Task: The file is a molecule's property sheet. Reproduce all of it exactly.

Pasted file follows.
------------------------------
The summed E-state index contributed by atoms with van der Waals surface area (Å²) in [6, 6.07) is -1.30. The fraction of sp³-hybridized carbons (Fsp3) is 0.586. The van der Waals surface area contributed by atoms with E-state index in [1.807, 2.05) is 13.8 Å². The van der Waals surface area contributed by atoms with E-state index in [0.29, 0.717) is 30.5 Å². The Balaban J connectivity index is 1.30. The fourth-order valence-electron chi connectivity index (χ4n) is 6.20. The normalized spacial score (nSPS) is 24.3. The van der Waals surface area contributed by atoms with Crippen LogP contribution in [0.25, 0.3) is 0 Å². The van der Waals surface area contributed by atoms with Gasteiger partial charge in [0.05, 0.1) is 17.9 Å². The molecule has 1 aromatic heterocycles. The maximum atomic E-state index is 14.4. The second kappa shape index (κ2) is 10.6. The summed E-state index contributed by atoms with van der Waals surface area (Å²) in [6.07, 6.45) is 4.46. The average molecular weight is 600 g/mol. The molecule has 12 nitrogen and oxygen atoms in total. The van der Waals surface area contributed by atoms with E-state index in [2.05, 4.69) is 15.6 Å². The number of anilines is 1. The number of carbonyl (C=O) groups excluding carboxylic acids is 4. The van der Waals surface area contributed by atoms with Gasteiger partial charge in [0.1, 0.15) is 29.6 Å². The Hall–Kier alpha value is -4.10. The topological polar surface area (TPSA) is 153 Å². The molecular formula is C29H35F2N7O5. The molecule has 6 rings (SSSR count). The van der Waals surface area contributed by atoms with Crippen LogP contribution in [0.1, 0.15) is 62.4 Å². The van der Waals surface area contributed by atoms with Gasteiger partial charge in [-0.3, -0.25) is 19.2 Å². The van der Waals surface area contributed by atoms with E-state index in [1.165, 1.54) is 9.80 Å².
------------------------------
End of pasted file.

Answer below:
The summed E-state index contributed by atoms with van der Waals surface area (Å²) in [6, 6.07) is -1.30. The fraction of sp³-hybridized carbons (Fsp3) is 0.586. The van der Waals surface area contributed by atoms with E-state index in [1.807, 2.05) is 13.8 Å². The van der Waals surface area contributed by atoms with E-state index in [0.29, 0.717) is 30.5 Å². The Balaban J connectivity index is 1.30. The fourth-order valence-electron chi connectivity index (χ4n) is 6.20. The normalized spacial score (nSPS) is 24.3. The van der Waals surface area contributed by atoms with Crippen LogP contribution in [0.25, 0.3) is 0 Å². The van der Waals surface area contributed by atoms with Gasteiger partial charge in [0.05, 0.1) is 17.9 Å². The molecule has 1 aromatic heterocycles. The maximum atomic E-state index is 14.4. The second kappa shape index (κ2) is 10.6. The summed E-state index contributed by atoms with van der Waals surface area (Å²) in [6.07, 6.45) is 4.46. The average molecular weight is 600 g/mol. The molecule has 12 nitrogen and oxygen atoms in total. The van der Waals surface area contributed by atoms with E-state index in [2.05, 4.69) is 15.6 Å². The number of anilines is 1. The number of carbonyl (C=O) groups excluding carboxylic acids is 4. The van der Waals surface area contributed by atoms with Gasteiger partial charge in [0.1, 0.15) is 29.6 Å². The Hall–Kier alpha value is -4.10. The topological polar surface area (TPSA) is 153 Å². The molecular formula is C29H35F2N7O5. The molecule has 6 rings (SSSR count). The van der Waals surface area contributed by atoms with Crippen LogP contribution in [0.1, 0.15) is 62.4 Å². The van der Waals surface area contributed by atoms with Gasteiger partial charge in [-0.3, -0.25) is 19.2 Å². The van der Waals surface area contributed by atoms with E-state index in [1.165, 1.54) is 9.80 Å².